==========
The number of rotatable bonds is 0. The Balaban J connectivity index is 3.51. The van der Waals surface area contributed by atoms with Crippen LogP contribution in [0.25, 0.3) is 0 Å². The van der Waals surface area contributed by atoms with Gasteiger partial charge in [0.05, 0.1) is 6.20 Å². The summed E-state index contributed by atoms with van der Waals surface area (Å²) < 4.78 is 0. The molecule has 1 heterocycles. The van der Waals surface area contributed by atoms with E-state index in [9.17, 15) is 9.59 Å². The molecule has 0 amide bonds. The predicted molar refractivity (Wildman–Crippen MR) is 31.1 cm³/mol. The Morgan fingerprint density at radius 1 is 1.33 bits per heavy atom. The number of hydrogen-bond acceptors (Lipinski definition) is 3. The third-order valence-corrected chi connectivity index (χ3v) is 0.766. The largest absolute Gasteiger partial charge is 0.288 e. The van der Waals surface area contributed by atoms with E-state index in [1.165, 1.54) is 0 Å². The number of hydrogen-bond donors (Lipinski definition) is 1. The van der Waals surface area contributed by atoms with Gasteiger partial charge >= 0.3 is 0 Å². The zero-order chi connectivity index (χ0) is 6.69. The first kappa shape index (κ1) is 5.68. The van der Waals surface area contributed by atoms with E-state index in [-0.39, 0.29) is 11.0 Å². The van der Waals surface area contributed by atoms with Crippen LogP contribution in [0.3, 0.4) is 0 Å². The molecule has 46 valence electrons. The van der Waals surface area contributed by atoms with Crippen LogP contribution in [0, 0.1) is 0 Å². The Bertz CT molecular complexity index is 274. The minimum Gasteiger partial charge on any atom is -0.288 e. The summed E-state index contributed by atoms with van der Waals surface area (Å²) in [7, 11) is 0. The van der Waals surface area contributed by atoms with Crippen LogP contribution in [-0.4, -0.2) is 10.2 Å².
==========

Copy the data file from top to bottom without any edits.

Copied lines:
The number of rotatable bonds is 0. The Balaban J connectivity index is 3.51. The van der Waals surface area contributed by atoms with Crippen LogP contribution in [0.25, 0.3) is 0 Å². The van der Waals surface area contributed by atoms with Gasteiger partial charge in [0.05, 0.1) is 6.20 Å². The summed E-state index contributed by atoms with van der Waals surface area (Å²) < 4.78 is 0. The molecule has 1 heterocycles. The van der Waals surface area contributed by atoms with E-state index in [9.17, 15) is 9.59 Å². The molecule has 0 amide bonds. The predicted molar refractivity (Wildman–Crippen MR) is 31.1 cm³/mol. The Morgan fingerprint density at radius 1 is 1.33 bits per heavy atom. The number of hydrogen-bond acceptors (Lipinski definition) is 3. The third-order valence-corrected chi connectivity index (χ3v) is 0.766. The largest absolute Gasteiger partial charge is 0.288 e. The van der Waals surface area contributed by atoms with E-state index in [1.165, 1.54) is 0 Å². The number of hydrogen-bond donors (Lipinski definition) is 1. The van der Waals surface area contributed by atoms with Gasteiger partial charge >= 0.3 is 0 Å². The zero-order chi connectivity index (χ0) is 6.69. The first kappa shape index (κ1) is 5.68. The van der Waals surface area contributed by atoms with E-state index in [-0.39, 0.29) is 11.0 Å². The van der Waals surface area contributed by atoms with Crippen LogP contribution in [0.3, 0.4) is 0 Å². The molecule has 46 valence electrons. The van der Waals surface area contributed by atoms with Crippen LogP contribution in [0, 0.1) is 0 Å². The Bertz CT molecular complexity index is 274. The minimum Gasteiger partial charge on any atom is -0.288 e. The summed E-state index contributed by atoms with van der Waals surface area (Å²) in [7, 11) is 0. The van der Waals surface area contributed by atoms with Crippen LogP contribution in [-0.4, -0.2) is 10.2 Å².